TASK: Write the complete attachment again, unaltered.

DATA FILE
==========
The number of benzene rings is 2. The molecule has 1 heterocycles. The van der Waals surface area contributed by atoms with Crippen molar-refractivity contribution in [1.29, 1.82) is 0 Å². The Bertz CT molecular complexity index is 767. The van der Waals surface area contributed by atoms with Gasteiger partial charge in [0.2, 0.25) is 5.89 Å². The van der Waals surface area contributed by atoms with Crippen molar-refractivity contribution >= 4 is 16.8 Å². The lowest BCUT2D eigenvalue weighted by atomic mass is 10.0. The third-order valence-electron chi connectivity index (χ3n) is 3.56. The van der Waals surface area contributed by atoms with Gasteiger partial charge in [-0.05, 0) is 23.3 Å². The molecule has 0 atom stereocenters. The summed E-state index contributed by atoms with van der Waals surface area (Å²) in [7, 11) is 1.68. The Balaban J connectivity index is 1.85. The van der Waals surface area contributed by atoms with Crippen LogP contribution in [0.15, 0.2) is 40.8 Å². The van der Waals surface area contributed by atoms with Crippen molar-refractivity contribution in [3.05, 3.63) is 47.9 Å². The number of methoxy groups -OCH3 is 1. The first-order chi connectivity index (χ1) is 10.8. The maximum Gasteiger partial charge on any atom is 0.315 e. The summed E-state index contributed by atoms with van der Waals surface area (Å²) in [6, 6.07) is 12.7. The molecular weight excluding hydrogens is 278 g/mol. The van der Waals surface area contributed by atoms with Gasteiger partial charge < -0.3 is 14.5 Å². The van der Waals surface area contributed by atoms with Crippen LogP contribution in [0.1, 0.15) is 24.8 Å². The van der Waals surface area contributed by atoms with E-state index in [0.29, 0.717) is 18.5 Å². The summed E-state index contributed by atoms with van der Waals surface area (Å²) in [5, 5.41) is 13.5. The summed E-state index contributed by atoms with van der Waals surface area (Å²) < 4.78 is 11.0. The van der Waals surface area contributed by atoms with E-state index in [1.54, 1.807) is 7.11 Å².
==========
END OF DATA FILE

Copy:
The number of benzene rings is 2. The molecule has 1 heterocycles. The van der Waals surface area contributed by atoms with Crippen molar-refractivity contribution in [1.29, 1.82) is 0 Å². The Bertz CT molecular complexity index is 767. The van der Waals surface area contributed by atoms with Gasteiger partial charge in [0.2, 0.25) is 5.89 Å². The van der Waals surface area contributed by atoms with Crippen molar-refractivity contribution >= 4 is 16.8 Å². The lowest BCUT2D eigenvalue weighted by atomic mass is 10.0. The third-order valence-electron chi connectivity index (χ3n) is 3.56. The van der Waals surface area contributed by atoms with Gasteiger partial charge in [-0.05, 0) is 23.3 Å². The molecule has 0 atom stereocenters. The summed E-state index contributed by atoms with van der Waals surface area (Å²) in [7, 11) is 1.68. The Balaban J connectivity index is 1.85. The van der Waals surface area contributed by atoms with Crippen LogP contribution in [0.15, 0.2) is 40.8 Å². The van der Waals surface area contributed by atoms with Crippen molar-refractivity contribution in [3.05, 3.63) is 47.9 Å². The number of methoxy groups -OCH3 is 1. The first-order chi connectivity index (χ1) is 10.8. The maximum Gasteiger partial charge on any atom is 0.315 e. The summed E-state index contributed by atoms with van der Waals surface area (Å²) in [6, 6.07) is 12.7. The molecular weight excluding hydrogens is 278 g/mol. The van der Waals surface area contributed by atoms with Gasteiger partial charge < -0.3 is 14.5 Å². The van der Waals surface area contributed by atoms with Crippen LogP contribution in [0.1, 0.15) is 24.8 Å². The van der Waals surface area contributed by atoms with E-state index in [0.29, 0.717) is 18.5 Å². The summed E-state index contributed by atoms with van der Waals surface area (Å²) in [5, 5.41) is 13.5. The summed E-state index contributed by atoms with van der Waals surface area (Å²) < 4.78 is 11.0. The van der Waals surface area contributed by atoms with E-state index in [1.54, 1.807) is 7.11 Å².